Group differences were also found for education status (Table 1). Tension, depression, anger, vigour, and confusion scores for the less than high school group were higher than for all other groups. The postgraduate group reported higher depression scores than all other groups, and higher tension, anger, and confusion scores than the high school group. The university group reported higher confusion scores than the high school group. No education differences in fatigue scores were found.

Prevalence of specific mood profiles by sex, age, and education

A series of chi-square goodness-of-fit tests were performed to determine whether the inverse iceberg, inverse Everest, surface, iceberg, shark fin, and submerged mood profiles varied according to distributions of sex, age, and level of education. The distribution of mood profile clusters varied significantly from expected values for each grouping variable, indicating associations between mood profiles and sex, age, and education. Cluster distributions can be found in Table 8 and are shown graphically in Figs 24.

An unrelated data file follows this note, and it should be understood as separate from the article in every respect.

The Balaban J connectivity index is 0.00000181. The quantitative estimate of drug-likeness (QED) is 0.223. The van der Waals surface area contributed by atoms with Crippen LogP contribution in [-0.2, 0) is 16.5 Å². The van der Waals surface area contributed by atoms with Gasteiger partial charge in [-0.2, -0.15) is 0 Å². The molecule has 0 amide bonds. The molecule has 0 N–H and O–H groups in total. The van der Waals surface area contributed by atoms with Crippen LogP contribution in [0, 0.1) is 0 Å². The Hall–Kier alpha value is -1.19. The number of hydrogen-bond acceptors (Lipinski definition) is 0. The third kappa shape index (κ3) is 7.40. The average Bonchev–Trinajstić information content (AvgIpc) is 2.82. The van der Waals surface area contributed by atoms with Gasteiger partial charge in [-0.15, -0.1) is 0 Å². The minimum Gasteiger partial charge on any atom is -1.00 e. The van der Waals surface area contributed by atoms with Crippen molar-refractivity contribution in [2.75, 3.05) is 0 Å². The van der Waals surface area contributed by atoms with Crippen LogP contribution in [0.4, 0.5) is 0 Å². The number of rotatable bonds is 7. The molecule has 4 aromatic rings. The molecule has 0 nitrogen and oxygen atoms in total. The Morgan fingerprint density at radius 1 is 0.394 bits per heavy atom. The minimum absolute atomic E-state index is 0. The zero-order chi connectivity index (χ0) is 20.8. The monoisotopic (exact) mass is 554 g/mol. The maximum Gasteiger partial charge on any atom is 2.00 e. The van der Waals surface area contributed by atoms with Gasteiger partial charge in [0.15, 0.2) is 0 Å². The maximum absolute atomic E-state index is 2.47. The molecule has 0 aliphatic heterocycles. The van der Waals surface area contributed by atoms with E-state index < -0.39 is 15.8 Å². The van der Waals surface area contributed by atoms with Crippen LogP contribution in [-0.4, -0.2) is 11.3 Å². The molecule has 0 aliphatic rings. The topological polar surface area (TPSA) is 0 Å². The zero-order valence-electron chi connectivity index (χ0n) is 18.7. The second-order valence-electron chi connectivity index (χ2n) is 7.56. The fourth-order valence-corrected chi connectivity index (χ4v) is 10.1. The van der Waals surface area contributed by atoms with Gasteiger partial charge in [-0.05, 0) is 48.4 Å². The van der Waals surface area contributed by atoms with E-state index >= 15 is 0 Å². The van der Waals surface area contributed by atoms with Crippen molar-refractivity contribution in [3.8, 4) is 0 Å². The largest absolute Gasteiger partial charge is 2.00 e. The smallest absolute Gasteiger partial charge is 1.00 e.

Table 8. Distribution of mood profile clusters by sex, age, and education (n = 15,692).

For sex, males were over-represented for the iceberg and surface profiles, whereas females were over-represented for the inverse Everest, inverse iceberg, shark fin, and submerged profiles. For age group, the two oldest groups (46‒55 yr., 56+ yr.) were over-represented for the iceberg profile, whereas the two youngest groups (18‒24 yr., 25‒35 yr.) were under-represented. The 25‒35 yr. and 36‒45 yr. groups were over-represented for the inverse Everest profile, whereas the 18‒24 yr. group was under-represented. The 25‒35 yr. group was similarly over-represented for the inverse iceberg profile, whereas the 46‒55 yr. group was under-represented. For the shark fin profile, the 18‒24 yr. group was over-represented, whereas the 25‒35 yr., 46‒55 yr., and 56+ yr. groups were under-represented. For the submerged profile, the 18‒24 yr. group was under-represented, whereas the 25‒35 yr. group was over-represented. Finally, for the surface profile, the 25‒35 yr. and 56+ yr. groups were under-represented, whereas the 18‒24 yr. group was over-represented.